Προσωπικότητα (Δίκαιο) -- Ελλάδα Διαδίκτυο -- Δίκαιο και νομοθεσία -- Ελλάδα Προστασία δεδομένων -- Δίκαιο και νομοθεσία -- Ελλάδα Personality (Law) -- Greece Internet -- Law and legislation -- Greece Data protection -- Law and legislation -- Greece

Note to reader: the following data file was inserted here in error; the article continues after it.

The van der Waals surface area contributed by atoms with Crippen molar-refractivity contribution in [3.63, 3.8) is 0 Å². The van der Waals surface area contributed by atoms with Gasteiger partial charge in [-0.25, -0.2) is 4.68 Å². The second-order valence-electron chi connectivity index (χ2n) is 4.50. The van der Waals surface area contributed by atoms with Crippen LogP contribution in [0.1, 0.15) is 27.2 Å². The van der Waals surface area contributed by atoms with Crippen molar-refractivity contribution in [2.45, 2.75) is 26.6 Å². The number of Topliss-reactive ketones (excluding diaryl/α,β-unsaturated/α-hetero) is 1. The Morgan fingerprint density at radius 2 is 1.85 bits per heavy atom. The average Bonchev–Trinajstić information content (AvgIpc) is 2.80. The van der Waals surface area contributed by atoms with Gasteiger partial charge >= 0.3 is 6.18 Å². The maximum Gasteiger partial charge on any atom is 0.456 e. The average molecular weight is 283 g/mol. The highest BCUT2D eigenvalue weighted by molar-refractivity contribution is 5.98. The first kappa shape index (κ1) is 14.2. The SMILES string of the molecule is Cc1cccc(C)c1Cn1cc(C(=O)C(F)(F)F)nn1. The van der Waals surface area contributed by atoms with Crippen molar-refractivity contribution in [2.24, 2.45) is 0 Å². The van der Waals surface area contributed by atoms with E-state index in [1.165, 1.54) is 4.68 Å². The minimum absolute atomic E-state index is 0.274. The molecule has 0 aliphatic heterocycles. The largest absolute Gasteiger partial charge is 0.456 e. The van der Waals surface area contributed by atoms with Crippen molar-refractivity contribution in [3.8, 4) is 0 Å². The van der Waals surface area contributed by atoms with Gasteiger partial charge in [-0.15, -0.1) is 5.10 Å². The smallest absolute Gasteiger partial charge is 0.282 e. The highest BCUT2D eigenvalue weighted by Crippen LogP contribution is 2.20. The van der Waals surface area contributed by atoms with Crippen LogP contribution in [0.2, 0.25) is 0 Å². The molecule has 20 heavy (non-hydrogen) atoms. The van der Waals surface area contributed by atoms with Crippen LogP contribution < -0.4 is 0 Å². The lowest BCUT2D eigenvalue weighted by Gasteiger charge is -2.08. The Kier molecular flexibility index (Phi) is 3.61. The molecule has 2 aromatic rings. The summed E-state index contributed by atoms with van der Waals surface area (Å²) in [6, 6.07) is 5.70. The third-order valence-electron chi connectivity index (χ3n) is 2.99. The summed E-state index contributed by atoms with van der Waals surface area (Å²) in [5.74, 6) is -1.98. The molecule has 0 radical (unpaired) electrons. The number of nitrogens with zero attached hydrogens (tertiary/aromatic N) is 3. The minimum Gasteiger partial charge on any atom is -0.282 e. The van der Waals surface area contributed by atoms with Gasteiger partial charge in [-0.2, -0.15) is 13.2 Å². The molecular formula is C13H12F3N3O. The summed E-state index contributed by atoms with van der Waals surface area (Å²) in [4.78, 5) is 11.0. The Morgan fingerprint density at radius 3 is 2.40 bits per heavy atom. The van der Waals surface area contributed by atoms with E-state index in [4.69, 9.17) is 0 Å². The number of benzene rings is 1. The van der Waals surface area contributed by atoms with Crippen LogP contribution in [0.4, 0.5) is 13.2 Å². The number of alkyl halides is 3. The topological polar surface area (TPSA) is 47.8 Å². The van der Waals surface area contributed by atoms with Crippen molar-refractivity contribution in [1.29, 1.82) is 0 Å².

Πάντειο Πανεπιστήμιο Κοινωνικών και Πολιτικών Επιστημών